What is the novel Kamouraska about? How is marriage depicted? What the message of the novel?

Kamouraska is about an unhappily married woman who uses another woman and a man to help her kill her abusive husband. The man, Doctor Nelson, actually shoots and kills the husband, Antoine Tassy, and then escapes to another country. His wife, Elisabeth, and her maid Aurélie, are tried and convicted. After serving a short sentence, Elisabeth marries Jérôme Rolland. They are relatively happy and have eight children. Marriage is depicted as both a trap and a haven.

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Kamouraska explores the institution of marriage, women’s limited opportunities, and questions of personal responsibility in nineteenth-century Canada. The main female character, Elisabeth, is a convicted killer. However, the reader also considers the complexities of Elisabeth’s situation and the reasons she came to believe that killing her husband, Antoine Tassy, was the only way to escape an abusive marriage.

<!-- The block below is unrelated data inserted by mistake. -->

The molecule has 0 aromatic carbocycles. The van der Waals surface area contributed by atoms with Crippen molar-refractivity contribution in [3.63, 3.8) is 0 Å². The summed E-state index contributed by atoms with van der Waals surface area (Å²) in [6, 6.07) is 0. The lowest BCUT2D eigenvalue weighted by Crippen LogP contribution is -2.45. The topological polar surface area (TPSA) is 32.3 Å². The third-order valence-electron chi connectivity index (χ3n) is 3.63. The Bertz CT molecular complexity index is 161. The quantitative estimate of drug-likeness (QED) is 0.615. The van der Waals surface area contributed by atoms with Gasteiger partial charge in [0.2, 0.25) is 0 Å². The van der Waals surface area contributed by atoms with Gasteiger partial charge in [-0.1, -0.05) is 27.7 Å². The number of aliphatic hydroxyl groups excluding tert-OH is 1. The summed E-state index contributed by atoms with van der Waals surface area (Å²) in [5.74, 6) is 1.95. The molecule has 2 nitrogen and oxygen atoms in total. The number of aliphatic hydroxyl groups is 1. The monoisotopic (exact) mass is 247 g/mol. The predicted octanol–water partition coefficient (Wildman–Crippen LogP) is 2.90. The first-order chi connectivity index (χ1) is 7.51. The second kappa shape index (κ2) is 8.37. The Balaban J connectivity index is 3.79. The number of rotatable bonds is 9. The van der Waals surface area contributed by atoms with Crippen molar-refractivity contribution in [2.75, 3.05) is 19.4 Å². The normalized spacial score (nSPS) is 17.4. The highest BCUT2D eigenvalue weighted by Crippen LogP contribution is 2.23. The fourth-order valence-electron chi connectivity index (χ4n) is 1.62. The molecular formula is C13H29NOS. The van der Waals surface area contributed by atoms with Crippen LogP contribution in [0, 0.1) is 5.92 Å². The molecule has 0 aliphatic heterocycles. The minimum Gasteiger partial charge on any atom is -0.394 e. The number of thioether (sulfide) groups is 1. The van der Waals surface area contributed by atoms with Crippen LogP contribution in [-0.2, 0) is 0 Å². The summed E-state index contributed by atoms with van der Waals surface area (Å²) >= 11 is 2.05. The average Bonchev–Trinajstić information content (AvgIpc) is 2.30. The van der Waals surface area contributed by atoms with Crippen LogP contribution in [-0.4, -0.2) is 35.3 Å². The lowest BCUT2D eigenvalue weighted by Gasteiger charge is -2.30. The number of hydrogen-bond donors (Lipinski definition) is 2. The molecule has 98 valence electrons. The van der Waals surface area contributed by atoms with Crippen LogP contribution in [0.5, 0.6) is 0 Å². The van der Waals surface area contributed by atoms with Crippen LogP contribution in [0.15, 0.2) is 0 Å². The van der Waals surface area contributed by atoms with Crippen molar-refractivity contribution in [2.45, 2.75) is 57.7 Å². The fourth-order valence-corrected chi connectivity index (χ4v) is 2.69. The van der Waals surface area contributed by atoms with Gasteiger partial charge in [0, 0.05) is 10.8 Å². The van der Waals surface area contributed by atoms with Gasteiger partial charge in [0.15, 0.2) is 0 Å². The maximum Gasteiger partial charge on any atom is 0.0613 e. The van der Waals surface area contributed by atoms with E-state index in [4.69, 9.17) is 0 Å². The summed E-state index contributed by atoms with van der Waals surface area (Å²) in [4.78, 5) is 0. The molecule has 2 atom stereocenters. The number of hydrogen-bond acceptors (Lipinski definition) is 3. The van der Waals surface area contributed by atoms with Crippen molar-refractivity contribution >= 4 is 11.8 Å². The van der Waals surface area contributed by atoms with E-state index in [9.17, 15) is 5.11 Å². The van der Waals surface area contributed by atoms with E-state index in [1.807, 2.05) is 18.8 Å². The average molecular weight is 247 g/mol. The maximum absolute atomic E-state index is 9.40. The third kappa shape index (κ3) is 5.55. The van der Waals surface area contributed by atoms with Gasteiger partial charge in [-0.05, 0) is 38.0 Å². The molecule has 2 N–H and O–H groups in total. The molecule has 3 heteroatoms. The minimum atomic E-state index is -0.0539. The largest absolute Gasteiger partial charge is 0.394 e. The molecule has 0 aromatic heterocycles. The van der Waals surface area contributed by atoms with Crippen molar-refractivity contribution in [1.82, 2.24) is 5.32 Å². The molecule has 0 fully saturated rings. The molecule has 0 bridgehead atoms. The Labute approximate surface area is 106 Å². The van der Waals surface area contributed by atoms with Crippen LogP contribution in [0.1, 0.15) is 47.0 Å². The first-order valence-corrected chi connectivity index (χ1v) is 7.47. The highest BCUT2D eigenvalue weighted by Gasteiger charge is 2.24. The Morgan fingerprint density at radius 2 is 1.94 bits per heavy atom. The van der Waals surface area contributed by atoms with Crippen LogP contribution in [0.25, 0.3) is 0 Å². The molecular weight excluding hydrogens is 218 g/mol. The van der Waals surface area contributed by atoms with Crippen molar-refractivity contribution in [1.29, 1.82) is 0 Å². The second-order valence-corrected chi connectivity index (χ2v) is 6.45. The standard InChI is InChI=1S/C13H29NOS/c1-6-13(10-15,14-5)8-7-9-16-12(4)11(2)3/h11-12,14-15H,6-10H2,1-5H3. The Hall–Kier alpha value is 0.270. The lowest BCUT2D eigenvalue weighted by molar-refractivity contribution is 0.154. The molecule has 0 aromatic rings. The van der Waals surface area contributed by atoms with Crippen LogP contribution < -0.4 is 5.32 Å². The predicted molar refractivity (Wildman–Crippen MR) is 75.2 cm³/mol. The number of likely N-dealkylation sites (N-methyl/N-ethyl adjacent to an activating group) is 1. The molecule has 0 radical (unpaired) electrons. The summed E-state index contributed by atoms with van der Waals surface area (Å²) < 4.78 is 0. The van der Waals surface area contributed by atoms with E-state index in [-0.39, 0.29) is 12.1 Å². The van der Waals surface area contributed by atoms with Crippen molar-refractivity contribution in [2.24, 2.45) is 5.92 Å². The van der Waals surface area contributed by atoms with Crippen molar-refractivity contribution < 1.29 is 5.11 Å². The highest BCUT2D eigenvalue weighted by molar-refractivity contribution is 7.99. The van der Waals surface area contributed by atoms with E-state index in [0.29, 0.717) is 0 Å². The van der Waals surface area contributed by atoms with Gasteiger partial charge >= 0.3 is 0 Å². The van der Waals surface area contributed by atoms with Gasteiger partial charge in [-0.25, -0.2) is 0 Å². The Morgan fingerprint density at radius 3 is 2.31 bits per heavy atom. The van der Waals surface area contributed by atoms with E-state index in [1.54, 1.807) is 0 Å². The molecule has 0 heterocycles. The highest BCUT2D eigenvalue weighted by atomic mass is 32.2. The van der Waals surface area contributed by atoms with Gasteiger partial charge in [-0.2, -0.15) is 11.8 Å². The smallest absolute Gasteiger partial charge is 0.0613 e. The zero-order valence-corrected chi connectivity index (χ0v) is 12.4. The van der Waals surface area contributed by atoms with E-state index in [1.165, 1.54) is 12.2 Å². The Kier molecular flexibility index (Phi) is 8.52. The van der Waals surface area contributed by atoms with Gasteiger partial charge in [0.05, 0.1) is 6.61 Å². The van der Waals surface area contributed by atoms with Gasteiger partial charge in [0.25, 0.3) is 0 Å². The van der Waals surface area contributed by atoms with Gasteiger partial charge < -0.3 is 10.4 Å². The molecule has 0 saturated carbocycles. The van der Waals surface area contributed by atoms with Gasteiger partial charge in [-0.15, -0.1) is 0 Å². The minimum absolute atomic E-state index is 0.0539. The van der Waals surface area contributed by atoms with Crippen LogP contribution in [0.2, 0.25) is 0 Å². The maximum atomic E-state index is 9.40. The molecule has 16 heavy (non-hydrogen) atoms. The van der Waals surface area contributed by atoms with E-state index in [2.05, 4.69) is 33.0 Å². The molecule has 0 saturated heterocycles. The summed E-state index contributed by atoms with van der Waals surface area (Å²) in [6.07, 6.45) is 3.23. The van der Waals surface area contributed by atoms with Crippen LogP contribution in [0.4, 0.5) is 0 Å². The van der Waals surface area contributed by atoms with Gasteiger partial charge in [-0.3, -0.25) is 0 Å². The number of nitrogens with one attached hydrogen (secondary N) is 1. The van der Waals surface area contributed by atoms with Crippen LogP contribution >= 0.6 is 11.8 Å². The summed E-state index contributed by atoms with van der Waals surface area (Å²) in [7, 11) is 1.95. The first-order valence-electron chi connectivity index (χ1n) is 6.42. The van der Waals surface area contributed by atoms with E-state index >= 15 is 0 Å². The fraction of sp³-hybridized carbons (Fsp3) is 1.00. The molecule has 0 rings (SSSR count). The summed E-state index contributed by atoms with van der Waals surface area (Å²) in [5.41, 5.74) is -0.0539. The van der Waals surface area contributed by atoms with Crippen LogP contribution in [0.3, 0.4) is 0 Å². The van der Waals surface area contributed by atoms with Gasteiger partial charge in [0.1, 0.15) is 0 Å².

Elisabeth manipulates not only Aurélie, her maid, but also a respected physician to help her carry out the plan, but it is ultimately the doctor, George Nelson, who shoots and kills Tassy. George, who is American, escapes prosecution by fleeing to the United States. Elisabeth and her maid are tried and convicted for their roles in the murder, but evidence about Tassy’s abuse sways public opinion toward leniency, and Elisabeth serves only two months.

A completely different side of marriage is shown in Elisabeth’s life after she is released. She marries Jérôme Rolland, and together they have eight children. Jérôme’s goodness helps provide a stable marriage and offers a marked contrast to Tassy’s abuses. Nevertheless, Elisabeth continues to wonder what life would have been like with Nelson, the only man she truly loved, had he not prioritized self-preservation and abandoned her. Her reflections offer a contrast between security, which she learned was possible in marriage, and passion.

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